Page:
Bad Suns: Mystic Truth

Somewhere between the bubbly pop of St. Lucia and the hard guitar riffs of The Arctic Monkeys lies the music of Bad Suns, an L.A. based quartet with a penchant for releasing crowd pleasing anthems like “Cardiac Arrest” and “Daft Pretty Boys.” Their newest album, ”Mystic Truth,” is their first since 2016, and provides us with more of what Bad Suns does best: pop-rock mashups that make us dance, hard.

The lead track, “Away We Go,” was the first single off the album. The song is undeniably Bad Suns, effortlessly harnessing all the energy of Christo Bowman’s vocals and combining it with a catchy melody that makes the listener want to sing along. The song reflects the carefree attitude of most of their songs, with Bowman crooning about running away with a lover and dealing with the consequences later. In a way, that’s what the whole album is about- adopting a carefree attitude in times that may not seem so carefree at all, and finding beauty in the seemingly mundane.

The standout track here is “Darkness Arrives (and Departs).” The song offers a very different vibe than many Bad Suns songs- it’s far from dance music. And that’s why it’s so good. It’s something new for them, a step away from their pop-rock roots that lands somewhere among the likes of pop-punk lite. As for the lyrics, Bad Suns is a band made up of young people all under the age of thirty, and the song reflects this. “The future’s in only our hands / Isn’t that mad?” questions Bowman as guitarist Ray Libby strums out a soft, hypnotic melody in the background.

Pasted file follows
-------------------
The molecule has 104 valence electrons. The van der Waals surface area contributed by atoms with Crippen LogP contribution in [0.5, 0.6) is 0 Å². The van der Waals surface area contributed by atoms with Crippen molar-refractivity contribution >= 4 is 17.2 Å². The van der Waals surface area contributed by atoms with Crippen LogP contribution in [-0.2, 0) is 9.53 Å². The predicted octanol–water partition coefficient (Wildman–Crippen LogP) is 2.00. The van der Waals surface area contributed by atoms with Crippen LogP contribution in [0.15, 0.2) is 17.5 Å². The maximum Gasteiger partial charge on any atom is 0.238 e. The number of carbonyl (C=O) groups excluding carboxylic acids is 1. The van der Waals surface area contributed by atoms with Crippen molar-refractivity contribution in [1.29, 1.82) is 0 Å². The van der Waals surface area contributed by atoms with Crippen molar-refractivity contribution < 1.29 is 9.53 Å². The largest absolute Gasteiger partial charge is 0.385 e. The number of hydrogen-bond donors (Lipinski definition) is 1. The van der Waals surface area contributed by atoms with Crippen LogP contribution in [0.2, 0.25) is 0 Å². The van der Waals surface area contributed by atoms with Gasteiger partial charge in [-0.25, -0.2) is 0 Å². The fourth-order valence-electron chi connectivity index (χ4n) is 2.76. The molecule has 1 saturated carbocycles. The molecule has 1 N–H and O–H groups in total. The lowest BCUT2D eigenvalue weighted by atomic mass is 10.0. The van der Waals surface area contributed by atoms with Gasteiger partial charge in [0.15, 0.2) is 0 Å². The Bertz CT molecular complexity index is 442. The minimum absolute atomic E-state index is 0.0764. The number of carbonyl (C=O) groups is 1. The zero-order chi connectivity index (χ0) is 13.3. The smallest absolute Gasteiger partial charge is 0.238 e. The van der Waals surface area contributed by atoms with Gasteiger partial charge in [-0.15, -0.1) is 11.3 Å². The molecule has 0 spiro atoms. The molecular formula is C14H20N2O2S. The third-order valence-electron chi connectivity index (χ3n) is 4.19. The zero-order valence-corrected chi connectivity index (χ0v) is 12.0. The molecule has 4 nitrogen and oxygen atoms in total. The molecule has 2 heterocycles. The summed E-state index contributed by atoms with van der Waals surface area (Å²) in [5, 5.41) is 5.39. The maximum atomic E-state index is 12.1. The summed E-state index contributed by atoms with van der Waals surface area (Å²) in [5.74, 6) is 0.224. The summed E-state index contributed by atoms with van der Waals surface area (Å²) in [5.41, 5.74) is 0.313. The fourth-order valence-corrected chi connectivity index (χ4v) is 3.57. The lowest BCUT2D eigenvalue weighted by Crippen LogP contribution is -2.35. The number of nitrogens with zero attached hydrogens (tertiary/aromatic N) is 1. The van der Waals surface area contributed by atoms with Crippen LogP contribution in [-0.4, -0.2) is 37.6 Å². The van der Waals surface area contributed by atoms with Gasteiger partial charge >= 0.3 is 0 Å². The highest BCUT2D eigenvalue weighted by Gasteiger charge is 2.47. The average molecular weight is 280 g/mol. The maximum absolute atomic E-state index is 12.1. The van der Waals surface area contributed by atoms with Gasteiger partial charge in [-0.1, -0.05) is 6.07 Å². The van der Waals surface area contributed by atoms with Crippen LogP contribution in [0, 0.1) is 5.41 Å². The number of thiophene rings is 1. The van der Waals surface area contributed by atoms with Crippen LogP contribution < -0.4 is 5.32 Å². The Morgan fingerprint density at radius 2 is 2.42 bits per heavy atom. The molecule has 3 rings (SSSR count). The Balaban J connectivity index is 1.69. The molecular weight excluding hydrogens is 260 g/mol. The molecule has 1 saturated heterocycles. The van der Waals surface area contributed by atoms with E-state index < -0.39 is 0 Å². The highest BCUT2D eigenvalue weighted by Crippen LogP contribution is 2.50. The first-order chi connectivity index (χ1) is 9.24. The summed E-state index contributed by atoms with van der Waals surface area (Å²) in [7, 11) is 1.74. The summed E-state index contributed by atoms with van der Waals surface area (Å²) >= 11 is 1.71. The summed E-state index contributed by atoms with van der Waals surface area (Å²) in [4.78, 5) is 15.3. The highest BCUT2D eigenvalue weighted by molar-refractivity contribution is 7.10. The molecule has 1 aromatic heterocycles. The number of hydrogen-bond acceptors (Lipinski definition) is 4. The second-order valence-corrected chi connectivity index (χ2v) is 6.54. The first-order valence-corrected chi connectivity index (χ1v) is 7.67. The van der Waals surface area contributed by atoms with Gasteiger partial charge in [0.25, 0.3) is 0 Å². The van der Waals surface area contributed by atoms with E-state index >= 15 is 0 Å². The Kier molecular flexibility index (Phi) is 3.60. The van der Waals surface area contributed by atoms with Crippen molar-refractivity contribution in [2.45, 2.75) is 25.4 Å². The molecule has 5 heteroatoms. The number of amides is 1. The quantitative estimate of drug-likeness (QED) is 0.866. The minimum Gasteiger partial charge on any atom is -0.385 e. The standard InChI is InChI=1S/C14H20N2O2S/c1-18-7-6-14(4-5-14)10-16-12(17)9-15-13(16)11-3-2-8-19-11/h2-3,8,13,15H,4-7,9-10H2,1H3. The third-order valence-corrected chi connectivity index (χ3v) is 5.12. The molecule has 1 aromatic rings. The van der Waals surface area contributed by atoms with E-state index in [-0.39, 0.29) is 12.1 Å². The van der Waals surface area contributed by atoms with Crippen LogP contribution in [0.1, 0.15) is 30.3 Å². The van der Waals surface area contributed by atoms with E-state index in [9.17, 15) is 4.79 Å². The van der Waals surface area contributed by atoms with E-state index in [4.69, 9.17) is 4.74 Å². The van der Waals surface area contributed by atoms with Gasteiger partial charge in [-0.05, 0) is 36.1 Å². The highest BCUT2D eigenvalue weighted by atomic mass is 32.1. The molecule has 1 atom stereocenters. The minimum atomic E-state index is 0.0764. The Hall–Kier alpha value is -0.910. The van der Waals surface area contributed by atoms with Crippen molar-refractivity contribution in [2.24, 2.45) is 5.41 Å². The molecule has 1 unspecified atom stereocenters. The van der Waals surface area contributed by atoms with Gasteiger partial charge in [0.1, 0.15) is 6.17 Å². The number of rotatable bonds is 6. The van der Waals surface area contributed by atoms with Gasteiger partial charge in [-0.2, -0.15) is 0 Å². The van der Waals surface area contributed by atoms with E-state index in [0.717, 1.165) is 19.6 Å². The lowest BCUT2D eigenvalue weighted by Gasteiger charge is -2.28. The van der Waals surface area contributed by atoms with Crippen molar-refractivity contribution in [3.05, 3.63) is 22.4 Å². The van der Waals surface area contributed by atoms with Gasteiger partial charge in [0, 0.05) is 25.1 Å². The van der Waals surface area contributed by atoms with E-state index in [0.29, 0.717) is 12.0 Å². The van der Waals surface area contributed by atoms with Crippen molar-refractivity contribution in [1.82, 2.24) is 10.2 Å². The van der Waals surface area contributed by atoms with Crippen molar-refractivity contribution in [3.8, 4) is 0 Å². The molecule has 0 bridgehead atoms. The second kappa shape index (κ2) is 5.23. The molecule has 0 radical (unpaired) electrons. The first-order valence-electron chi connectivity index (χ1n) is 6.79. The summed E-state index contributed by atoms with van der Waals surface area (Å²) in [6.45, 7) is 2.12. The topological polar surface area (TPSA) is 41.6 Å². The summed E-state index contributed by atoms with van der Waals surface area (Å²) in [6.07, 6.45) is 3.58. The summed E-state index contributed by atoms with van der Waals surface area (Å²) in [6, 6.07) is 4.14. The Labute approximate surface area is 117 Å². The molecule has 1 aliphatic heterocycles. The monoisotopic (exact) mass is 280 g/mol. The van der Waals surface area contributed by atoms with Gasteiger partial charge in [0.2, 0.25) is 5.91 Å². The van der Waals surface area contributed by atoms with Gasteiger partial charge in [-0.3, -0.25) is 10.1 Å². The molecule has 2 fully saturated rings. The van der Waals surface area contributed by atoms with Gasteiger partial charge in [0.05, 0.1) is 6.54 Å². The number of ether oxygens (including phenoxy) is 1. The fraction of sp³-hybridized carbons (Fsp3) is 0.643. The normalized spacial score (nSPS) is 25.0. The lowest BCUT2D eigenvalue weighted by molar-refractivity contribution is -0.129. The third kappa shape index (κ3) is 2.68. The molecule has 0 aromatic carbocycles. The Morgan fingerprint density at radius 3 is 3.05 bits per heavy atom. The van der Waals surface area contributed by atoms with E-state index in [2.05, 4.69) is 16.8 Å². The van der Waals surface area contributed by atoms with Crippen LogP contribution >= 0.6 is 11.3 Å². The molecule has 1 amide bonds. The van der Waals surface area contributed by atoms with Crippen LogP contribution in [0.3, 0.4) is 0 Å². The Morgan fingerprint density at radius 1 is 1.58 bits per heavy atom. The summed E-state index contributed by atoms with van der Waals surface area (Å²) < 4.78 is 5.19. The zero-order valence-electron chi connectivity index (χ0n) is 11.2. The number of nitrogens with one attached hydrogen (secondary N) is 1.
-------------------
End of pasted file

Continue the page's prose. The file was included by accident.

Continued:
The eight other songs on the album hold to the classic Bad Suns style, relying heavily on anthemic vocals and melodies to highlight the overarching theme of youth and finding beauty in our world. “Starjumper” is an exception to the rule, a slowed down closing song at first sung over a soft melody that swells to a The 1975-esque ending of fading instrumental riffs.

All things considered, the band’s third studio album is a success. It has everything a good indie album should, down to the moody black and white cover art.  I predict a summer hit coming from this tracklist, and I can’t wait to hear it on the radio when that happens.

About Emma Boone

Emma, or Em, is an advertising major with a soft spot for alternative music. Her favorite song changes almost daily, and she could name a million reasons why Spotify is the best music streaming service. Catch her binge watching Netflix documentaries or on, you guessed it, Spotify, finding new music for her playlist of the month.

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